In 1913, Kandinsky changed the title of his works from “improvisations” to “compositions”, this choice of terminology revealed his interest in contemporary musical composition and his attempt to bring those ideas into the visual form, but also, to mark the boundary between apparent “randomness” of his paintings and their actual meticulously studied quality based on a superior compositional structure. Kandinsky's relationship with Arnold Schonberg, one of the great composers of the twentieth century and a talented painter in his own right, was both profitable and mutually stimulating. In fact, music played a pivotal role in the birth of abstract painting, especially for Kandinsky. Music was seen as the model for any art seeking to focus on the raw materials, their properties, and possible combinations. The musician combines sounds just as the painter combines colors and forms.
Kandinsky Form can Exist by Itself, Color can Not.
During the most exciting and intense phase of Abstract Expressionism, after detaching himself from the dynamics of Der Blaue Reiter, Kandinsky's paintings were frequently accompanied by theoretical texts. Excerpts from an article he wrote in 1912 on the Question of Form could be used to describe his paintings. Here, Kandinsky states that form can exist in and of itself, while color demands fixed limits. Each element, therefore, enhances and reinforces the value of the other.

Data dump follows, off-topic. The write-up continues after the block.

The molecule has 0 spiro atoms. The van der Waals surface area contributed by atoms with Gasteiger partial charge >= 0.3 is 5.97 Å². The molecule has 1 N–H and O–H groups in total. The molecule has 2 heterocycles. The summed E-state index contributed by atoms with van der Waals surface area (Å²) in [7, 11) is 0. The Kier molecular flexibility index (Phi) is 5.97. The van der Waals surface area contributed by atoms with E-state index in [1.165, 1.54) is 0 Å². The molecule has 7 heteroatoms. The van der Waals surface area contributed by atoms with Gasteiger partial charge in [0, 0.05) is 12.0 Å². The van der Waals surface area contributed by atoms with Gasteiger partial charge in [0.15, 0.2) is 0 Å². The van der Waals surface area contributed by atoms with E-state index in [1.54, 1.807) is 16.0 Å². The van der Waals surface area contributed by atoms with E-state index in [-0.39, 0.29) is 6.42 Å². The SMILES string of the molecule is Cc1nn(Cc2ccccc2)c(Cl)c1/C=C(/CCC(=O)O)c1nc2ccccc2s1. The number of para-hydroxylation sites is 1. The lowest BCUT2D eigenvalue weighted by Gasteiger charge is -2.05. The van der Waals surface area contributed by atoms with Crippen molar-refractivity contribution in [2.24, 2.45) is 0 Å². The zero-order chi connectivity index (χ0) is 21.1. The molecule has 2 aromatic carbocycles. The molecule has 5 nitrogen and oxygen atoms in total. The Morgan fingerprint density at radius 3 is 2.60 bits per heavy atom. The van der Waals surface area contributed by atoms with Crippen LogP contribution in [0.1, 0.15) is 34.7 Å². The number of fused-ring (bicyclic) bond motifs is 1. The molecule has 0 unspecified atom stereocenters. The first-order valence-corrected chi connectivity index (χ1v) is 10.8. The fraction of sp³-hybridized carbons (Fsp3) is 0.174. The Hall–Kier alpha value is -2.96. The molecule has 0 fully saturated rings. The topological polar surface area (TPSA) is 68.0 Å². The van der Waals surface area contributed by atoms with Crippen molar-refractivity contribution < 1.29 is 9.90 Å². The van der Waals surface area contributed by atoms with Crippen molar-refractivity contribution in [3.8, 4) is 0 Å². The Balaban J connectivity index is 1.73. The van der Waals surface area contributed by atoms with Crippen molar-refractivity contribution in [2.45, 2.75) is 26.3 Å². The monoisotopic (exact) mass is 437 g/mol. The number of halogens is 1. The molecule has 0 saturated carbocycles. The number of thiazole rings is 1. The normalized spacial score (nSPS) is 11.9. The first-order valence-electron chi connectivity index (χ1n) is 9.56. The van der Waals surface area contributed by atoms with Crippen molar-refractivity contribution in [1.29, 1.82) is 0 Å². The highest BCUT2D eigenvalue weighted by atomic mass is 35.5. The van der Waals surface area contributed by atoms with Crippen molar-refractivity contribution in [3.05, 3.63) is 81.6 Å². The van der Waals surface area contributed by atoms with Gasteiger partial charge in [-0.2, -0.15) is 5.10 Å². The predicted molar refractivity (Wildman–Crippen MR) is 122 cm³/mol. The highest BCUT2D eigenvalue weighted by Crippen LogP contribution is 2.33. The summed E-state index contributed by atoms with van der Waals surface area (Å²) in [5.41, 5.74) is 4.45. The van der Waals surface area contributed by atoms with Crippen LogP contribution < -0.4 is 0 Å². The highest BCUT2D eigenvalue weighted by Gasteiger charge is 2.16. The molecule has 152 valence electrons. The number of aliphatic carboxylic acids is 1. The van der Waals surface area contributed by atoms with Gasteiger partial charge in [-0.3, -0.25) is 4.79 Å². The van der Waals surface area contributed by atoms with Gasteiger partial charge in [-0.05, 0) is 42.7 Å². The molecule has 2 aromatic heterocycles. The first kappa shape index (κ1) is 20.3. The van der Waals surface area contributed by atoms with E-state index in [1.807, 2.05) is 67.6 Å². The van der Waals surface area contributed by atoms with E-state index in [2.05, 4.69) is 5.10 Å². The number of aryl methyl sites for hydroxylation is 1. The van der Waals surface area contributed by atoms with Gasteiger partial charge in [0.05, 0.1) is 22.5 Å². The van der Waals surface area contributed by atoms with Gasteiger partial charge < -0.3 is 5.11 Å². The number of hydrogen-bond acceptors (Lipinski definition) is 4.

The title of the painting Painting With Red Spot refers to a red spot, but this color is repeated throughout the canvas. He mainly focused on three primary colors, red, yellow, blue, as if to expose the chromatic foundation on which the entire universe of color and light is based. In the top section of the painting, to the right of the circular red patch, there is a double line. This visual sign was used by Kandinsky in other paintings from this period, it has become an abstract motif around which the artist arranges lavish and harmonious series of colors.
In 1922, invited by his friend Klee, Kandinsky returned to Germany and taught at the Bauhaus. Here, along with Paul Klee, Jawlensky, and Feininger, he co-founded the Blue Four, until the Bauhaus was closed down by the Nazis in 1933. In 1926, his relationship with the Bauhaus came to an end, following a theoretical and philosophical treatise he wrote. The 1926 painting Several Circles, marked the peak of his Bauhaus years and of his geometric research. He left moved near Paris, he spent his final years in France, becoming a French citizen in 1939.
In 2012, Christie's auctioned Wassily Kandinsky's Study for Improvisation 8, a 1909 view of a man wielding a broadsword in a rainbow-hued village, for US$23.0 million.
Wassily Kandinsky was one of the most influential abstract art pioneers and is considered to be the founder of abstract art. His works continue to significantly impact art of the to this day, with his organization of space and sense of movement within the composition, therefore his inclusion as one of the world's artist.
Art Movement History: Expressionism, Abstract Art
Artists Influencing Wassily Kandinsky: Claude Monet, Paul Klee, Franz Marc
He Traveled To France, Germany, Holland
Painters Wassily Kandinsky Influenced: Joan Miro, Jean Arp, Alberto Magnelli, Sophie Tauber